For years I had wondered if any of Justin Ring’s famous arrangements had survived, and it seems that we now know where many of them have remained. These pages were certainly older than the 1920s, as they are the size of typical large format sheets of the time. They were exquisitely penned, with each line and note clear as could be. A far cry from the supposedly difficult-to-read arrangements that Arthur Pryor handed to his and Sousa’s bands. Many of these pieces were actually quite unfamiliar, one of them being called “Kangaroo Jiggers,” one that may not have been published. Another few were pieces by Hager, one being from his “Wildflower suite,” which was recorded around 1915.

As I dug deeper, I found many pieces of sheet music that were marked with his personal stamp in blue ink, PROPERTY OF FREDERICK HAGER. Many of these sheets were untouched, but others had been doodled upon by Hager himself. Some of them had reminder notes on them, but others had very strange doodles that appeared to be pitches for other sheet covers. He wrote notes and reminders on what seemed like any piece of paper he could find. Some pages were dedicated to lyrics alone, most of which were not very well written (and poorly typed), but a few were more absurd. One of them without a date (but probably from the 1930s) was called The Toilet Seat, written in some type of dialect, and was a little off-color. Something that is curious to note about what was in this stash is that very little of it had to do with actual recording. There were no catalogs, supplements, etc, but there were a few autographed photos of recording stars. The most interesting one to note was that of Arthur Collins. It is likely that Hager had much more ephemera like this, but he gave it away.

San Diego

There was no way I could have poorly photographed everything that was in the stash, as did I mention we were in a moving car as this was happening? Among the most interesting and historically significant things I saw in there was an original draft of Ring and Hager’s first piece together, I’ve Got my Eyes on You. This piece was originally self published in 1902, but it seems that the piece goes back to at least 1901, as Ring (or Hager) wrote at the bottom of the page. The lyrics are nothing like the final published version (of which there was also a copy in the folder with this manuscript), and are a bit more overt than the published version. Clearly this piece meant quite a lot to Hager, the fact that it survives (though there are burn scars on the top corner) speaks volumes. There were also two copies of this manuscript, not just the one.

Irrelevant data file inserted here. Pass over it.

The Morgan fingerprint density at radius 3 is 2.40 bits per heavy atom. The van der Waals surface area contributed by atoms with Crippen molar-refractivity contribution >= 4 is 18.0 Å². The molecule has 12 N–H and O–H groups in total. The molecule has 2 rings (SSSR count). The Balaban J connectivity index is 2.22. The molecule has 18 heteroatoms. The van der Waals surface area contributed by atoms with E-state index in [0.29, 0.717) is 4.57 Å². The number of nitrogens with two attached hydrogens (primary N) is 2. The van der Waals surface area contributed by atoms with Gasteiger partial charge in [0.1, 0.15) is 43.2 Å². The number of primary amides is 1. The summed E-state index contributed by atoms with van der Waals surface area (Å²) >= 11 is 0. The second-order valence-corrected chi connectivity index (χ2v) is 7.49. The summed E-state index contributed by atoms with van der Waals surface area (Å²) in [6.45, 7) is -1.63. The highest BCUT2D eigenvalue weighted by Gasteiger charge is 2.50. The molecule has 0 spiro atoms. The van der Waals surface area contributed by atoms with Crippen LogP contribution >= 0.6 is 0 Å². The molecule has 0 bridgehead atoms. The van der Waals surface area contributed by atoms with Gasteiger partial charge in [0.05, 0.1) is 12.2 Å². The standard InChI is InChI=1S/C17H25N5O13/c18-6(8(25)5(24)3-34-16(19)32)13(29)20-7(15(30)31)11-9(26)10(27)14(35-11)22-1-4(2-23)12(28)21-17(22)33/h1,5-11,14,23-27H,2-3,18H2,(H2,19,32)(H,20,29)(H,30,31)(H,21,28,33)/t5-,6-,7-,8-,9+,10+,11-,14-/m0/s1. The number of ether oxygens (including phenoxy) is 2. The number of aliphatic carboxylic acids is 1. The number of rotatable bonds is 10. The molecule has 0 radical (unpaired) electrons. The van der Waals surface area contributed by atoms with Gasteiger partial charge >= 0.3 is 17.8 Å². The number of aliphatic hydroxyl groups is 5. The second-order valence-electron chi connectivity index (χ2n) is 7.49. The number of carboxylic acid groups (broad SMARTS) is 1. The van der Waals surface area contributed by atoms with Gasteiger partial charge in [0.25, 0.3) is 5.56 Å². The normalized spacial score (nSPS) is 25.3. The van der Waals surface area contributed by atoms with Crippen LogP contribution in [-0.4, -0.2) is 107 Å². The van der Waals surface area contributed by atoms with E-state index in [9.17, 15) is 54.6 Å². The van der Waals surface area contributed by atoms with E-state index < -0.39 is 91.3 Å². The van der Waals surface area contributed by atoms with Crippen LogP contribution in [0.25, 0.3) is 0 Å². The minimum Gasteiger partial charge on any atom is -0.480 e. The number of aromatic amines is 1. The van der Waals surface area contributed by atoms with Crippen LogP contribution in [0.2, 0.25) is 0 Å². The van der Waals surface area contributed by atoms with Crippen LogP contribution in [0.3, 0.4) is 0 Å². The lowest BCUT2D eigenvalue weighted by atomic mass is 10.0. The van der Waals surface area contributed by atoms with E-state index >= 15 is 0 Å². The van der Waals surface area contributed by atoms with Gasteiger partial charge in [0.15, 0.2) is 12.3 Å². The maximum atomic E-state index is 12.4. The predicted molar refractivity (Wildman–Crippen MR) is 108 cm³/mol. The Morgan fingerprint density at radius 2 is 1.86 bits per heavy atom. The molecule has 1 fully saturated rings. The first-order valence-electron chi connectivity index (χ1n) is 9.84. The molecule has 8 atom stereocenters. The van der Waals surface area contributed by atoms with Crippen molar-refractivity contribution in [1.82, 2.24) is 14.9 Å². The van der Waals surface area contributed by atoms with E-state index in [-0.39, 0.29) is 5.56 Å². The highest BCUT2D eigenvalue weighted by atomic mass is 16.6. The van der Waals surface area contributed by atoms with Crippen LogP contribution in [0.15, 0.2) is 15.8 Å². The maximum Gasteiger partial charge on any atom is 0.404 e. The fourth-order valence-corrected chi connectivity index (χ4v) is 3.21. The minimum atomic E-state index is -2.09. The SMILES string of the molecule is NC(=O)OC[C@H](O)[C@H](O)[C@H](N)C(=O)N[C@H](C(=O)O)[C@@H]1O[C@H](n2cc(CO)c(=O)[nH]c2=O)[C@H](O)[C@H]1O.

Although there were no letters to or from Justin Ring, Hager indicated on several pages that there were many at one time. Where they all went is another thing to discover. They do not exist with Ring’s family as far as I and his descendants know. Perhaps they were burned? Who knows. There is still plenty to uncover.

It was fascinating to be able to put these pieces together with the papers of Hager’s I already had. It was clear that all of these papers were once stored together. Even though they had been spit by many thousands of miles, they once all lived in this trunk. Going through these papers is as close as one can get to meeting the man, the material itself speaks to everything about Hager. Seeing these doodles and drafts get us into his head, and truly give us an intimate look into how he thought. Hager had a large personality, which can be evident from pictures of him, and was also at times uncomfortable to be around. All of these things made him an effective hustler for his band and partner Justin Ring, but this difficult personality is why his papers were scattered. He would certainly be over the moon knowing that someone like me so many years later cared so much about his music and career, as he was in the last two decades of his life.

While it might seem that the mystery of Hager’s steamer trunk has been solved, there is still a lot more to find. I have yet to spend hours of meditative time going through all of what is left. There are still more pieces out there than once belonged to Hager. It is in fact possible that many of Hager’s own records are scattered in our record collections. Many of the surviving Zon-O-phone test pressings likely were in his collection at one time. I actually have one of his records in my collection (it came with the scrapbook when I bought it).

Not only will I never forget seeing these papers in person, but the adventure that went along with it. The chaos of the moment seemed appropriate to the apparent chaos Hager could bring to any situation. There is more to be seen and held, stay tuned for more!

The author expresses her thanks to Don Seubert for his kind help and encouragement, and for sharing Hager’s documents with her.

R. S. Baker has appeared at several Ragtime festivals as a pianist and lecturer. Her particular interest lies in the brown wax cylinder era of the recording industry, and in the study of the earliest studio pianists, such as Fred Hylands, Frank P. Banta, and Frederick W. Hager.